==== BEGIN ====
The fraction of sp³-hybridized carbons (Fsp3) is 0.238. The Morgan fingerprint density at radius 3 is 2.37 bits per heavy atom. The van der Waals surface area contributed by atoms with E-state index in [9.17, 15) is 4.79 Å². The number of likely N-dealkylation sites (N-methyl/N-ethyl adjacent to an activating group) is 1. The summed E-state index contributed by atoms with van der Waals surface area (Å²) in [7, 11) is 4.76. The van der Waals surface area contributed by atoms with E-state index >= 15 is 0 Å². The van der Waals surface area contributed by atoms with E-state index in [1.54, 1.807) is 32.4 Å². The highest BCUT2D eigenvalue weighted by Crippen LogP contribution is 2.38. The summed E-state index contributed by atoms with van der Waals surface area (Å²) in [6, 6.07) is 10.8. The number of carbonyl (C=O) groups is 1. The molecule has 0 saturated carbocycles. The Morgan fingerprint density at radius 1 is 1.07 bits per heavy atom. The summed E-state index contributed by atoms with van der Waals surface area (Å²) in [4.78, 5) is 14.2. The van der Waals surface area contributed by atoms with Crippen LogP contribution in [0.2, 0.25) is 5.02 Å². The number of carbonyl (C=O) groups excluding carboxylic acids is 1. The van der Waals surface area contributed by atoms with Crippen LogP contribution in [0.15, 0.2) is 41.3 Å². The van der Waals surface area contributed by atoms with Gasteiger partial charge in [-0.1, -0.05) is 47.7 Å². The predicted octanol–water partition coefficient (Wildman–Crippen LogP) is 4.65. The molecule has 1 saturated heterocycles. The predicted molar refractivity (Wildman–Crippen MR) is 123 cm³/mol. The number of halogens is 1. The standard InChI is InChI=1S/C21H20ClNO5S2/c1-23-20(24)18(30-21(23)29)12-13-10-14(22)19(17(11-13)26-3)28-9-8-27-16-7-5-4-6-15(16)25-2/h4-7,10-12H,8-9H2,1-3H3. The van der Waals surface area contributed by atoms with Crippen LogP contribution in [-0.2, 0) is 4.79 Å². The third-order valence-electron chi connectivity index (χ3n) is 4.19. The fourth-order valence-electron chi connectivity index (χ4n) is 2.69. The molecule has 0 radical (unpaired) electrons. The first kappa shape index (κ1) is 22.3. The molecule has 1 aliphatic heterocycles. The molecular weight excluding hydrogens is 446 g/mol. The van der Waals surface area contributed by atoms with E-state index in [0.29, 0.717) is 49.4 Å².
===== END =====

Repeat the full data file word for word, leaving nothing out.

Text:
The fraction of sp³-hybridized carbons (Fsp3) is 0.238. The Morgan fingerprint density at radius 3 is 2.37 bits per heavy atom. The van der Waals surface area contributed by atoms with E-state index in [9.17, 15) is 4.79 Å². The number of likely N-dealkylation sites (N-methyl/N-ethyl adjacent to an activating group) is 1. The summed E-state index contributed by atoms with van der Waals surface area (Å²) in [7, 11) is 4.76. The van der Waals surface area contributed by atoms with E-state index >= 15 is 0 Å². The van der Waals surface area contributed by atoms with E-state index in [1.54, 1.807) is 32.4 Å². The highest BCUT2D eigenvalue weighted by Crippen LogP contribution is 2.38. The summed E-state index contributed by atoms with van der Waals surface area (Å²) in [6, 6.07) is 10.8. The number of carbonyl (C=O) groups is 1. The molecule has 0 saturated carbocycles. The Morgan fingerprint density at radius 1 is 1.07 bits per heavy atom. The summed E-state index contributed by atoms with van der Waals surface area (Å²) in [4.78, 5) is 14.2. The van der Waals surface area contributed by atoms with Crippen LogP contribution in [0.2, 0.25) is 5.02 Å². The number of carbonyl (C=O) groups excluding carboxylic acids is 1. The van der Waals surface area contributed by atoms with Crippen LogP contribution in [0.15, 0.2) is 41.3 Å². The van der Waals surface area contributed by atoms with Gasteiger partial charge in [-0.1, -0.05) is 47.7 Å². The predicted octanol–water partition coefficient (Wildman–Crippen LogP) is 4.65. The molecule has 1 saturated heterocycles. The predicted molar refractivity (Wildman–Crippen MR) is 123 cm³/mol. The number of halogens is 1. The standard InChI is InChI=1S/C21H20ClNO5S2/c1-23-20(24)18(30-21(23)29)12-13-10-14(22)19(17(11-13)26-3)28-9-8-27-16-7-5-4-6-15(16)25-2/h4-7,10-12H,8-9H2,1-3H3. The van der Waals surface area contributed by atoms with Crippen LogP contribution in [-0.2, 0) is 4.79 Å². The third-order valence-electron chi connectivity index (χ3n) is 4.19. The fourth-order valence-electron chi connectivity index (χ4n) is 2.69. The molecule has 0 radical (unpaired) electrons. The first kappa shape index (κ1) is 22.3. The molecule has 1 aliphatic heterocycles. The molecular weight excluding hydrogens is 446 g/mol. The van der Waals surface area contributed by atoms with E-state index in [0.29, 0.717) is 49.4 Å².